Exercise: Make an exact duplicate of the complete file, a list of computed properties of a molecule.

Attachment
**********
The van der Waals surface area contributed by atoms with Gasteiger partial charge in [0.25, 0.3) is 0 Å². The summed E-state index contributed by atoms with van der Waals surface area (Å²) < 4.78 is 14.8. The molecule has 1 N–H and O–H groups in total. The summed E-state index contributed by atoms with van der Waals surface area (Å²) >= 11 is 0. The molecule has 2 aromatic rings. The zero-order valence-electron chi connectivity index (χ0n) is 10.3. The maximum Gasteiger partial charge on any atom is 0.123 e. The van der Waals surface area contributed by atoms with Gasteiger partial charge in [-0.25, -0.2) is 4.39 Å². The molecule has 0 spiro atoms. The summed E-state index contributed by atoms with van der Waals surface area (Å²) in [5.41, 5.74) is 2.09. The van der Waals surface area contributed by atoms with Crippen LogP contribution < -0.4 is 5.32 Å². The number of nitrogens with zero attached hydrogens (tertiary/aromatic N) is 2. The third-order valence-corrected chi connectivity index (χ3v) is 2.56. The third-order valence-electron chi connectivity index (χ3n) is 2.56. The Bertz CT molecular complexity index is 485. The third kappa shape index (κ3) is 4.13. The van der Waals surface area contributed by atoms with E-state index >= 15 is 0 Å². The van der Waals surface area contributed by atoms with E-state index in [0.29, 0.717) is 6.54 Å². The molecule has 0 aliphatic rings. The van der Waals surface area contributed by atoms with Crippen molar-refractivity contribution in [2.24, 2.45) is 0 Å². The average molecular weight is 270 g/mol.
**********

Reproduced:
The van der Waals surface area contributed by atoms with Gasteiger partial charge in [0.25, 0.3) is 0 Å². The summed E-state index contributed by atoms with van der Waals surface area (Å²) < 4.78 is 14.8. The molecule has 1 N–H and O–H groups in total. The summed E-state index contributed by atoms with van der Waals surface area (Å²) >= 11 is 0. The molecule has 2 aromatic rings. The zero-order valence-electron chi connectivity index (χ0n) is 10.3. The maximum Gasteiger partial charge on any atom is 0.123 e. The van der Waals surface area contributed by atoms with Gasteiger partial charge in [-0.25, -0.2) is 4.39 Å². The molecule has 0 spiro atoms. The summed E-state index contributed by atoms with van der Waals surface area (Å²) in [5.41, 5.74) is 2.09. The van der Waals surface area contributed by atoms with Crippen LogP contribution < -0.4 is 5.32 Å². The number of nitrogens with zero attached hydrogens (tertiary/aromatic N) is 2. The third-order valence-corrected chi connectivity index (χ3v) is 2.56. The third-order valence-electron chi connectivity index (χ3n) is 2.56. The Bertz CT molecular complexity index is 485. The third kappa shape index (κ3) is 4.13. The van der Waals surface area contributed by atoms with E-state index >= 15 is 0 Å². The van der Waals surface area contributed by atoms with E-state index in [0.29, 0.717) is 6.54 Å². The molecule has 0 aliphatic rings. The van der Waals surface area contributed by atoms with Crippen molar-refractivity contribution in [2.24, 2.45) is 0 Å². The average molecular weight is 270 g/mol.